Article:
Wednesday July 25, 2012
Four words that agents of customer service need to perfect
I REFER to the report “‘Faceless’ service staff feel it at the receiving end” (The Star, July 24), and beg to differ, being in the service industry myself for the past 30 years.
When I started in the service industry, call centres and phone-in customer service hotlines weren’t the norm.
We provided face-to-face service to the best of our ability and got paid for it. Service=Wages.
Hardly was there any confrontation with or tongue-lashing from customers.
When we provided our service it was genuine and from the heart, and our customers could see it in our eyes.
That was enough to turn any doubts or misconceptions towards our products or representation.
Back to these customer service centres, when one is “faced” with an irate customer over the phone, don’t solely blame the customer. Although you are genuinely out to help them, they can’t see your sincere intentions over the phone.
From my experience with such call centres, I believe, that problems cannot be solved over the telephone. It has to be done face-to-face.
Those working in the customer service line need to know this: WHY DO CUSTOMERS COMPLAIN?
Is it something I have done or is it my training or is the product I represent inferior? Most of the time it is the latter.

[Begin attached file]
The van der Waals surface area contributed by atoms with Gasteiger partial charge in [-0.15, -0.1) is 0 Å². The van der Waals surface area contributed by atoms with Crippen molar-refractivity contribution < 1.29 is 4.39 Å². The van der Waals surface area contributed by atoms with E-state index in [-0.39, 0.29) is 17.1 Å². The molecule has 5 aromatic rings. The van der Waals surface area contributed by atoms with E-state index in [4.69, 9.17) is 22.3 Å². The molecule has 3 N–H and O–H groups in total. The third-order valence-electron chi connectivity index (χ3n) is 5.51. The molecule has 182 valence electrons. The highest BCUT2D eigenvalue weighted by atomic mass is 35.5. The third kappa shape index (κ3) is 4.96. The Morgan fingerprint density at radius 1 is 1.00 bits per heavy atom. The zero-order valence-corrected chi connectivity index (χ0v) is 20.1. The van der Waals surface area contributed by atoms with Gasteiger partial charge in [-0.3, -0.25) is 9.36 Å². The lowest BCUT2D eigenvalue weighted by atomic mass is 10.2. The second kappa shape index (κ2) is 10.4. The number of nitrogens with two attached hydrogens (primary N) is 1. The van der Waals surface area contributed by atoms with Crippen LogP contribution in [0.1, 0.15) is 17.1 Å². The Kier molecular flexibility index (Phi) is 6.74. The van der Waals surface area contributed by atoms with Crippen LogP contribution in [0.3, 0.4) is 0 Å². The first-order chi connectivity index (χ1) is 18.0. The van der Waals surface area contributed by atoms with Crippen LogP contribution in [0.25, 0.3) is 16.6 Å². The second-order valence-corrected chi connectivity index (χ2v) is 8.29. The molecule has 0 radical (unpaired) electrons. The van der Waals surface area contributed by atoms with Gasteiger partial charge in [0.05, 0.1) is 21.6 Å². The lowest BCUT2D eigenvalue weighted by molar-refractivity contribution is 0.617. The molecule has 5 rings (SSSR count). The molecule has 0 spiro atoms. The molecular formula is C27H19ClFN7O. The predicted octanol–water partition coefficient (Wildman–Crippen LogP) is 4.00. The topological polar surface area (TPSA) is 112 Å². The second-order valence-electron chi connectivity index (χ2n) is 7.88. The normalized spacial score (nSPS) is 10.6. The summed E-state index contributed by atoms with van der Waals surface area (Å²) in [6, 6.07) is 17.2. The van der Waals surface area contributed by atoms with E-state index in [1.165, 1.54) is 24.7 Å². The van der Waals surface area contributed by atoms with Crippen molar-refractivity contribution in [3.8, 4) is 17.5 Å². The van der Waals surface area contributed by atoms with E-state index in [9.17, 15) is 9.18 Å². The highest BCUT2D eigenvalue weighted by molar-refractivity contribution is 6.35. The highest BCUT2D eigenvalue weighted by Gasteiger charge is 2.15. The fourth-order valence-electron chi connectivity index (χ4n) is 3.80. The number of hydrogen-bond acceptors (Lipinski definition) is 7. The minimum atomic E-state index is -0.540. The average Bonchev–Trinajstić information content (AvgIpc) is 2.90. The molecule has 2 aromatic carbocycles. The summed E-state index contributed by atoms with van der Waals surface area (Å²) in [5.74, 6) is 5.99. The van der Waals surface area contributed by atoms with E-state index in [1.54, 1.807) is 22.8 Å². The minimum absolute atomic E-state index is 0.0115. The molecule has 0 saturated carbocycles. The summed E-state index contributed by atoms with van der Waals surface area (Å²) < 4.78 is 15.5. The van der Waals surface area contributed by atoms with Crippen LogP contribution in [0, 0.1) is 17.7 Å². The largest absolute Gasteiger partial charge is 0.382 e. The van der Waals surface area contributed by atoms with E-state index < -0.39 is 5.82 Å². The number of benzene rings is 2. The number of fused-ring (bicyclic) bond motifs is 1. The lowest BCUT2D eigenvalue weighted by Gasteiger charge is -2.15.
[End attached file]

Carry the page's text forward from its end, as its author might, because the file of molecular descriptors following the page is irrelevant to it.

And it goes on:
Having worked at service centres and call centres for the past 19 years, I often ask myself why is the staff turnover so high in places such as these.
A lot of companies who have departments like these, have staff who lack the training on the finer human touches, knowledge of the company, self assurance, empowerment and basic interaction.
Most often, these staff are left to their own devices after a short period of training and asked to learn the rest on the job.
They are not given any empowerment where they can decide minor changes or requests when dealing with customers. And when this happens, most customers will blow a gasket and demand to see the manager.
What the modern day customer wants, when a certain service breaks down, is that the first person they speak to or call be able to at least solve part of their problem. The rest can be done gradually.
My recent call to a popular pizza delivery service was taken by a young gentleman, who LISTENED first, REPEATED my order, HANDLED my ad hoc requests and ASSURED me of the delivery time. These four words in capital letters are all an agent of customer service needs to perfect.
What kind of work is a bed of roses? All our work days are filled with challenges, such as complaints or being shouted at. If it is not your boss, it is the customer.
The secret is to look at what are the hidden messages that the complaint is carrying. You will be surprised at how trivial it can be.
All you need to do is to tell yourself, it is not you they are after, you are there just to provide them an outlet to vent their frustration and solve their problems.
ABDUL RAHIM CHAN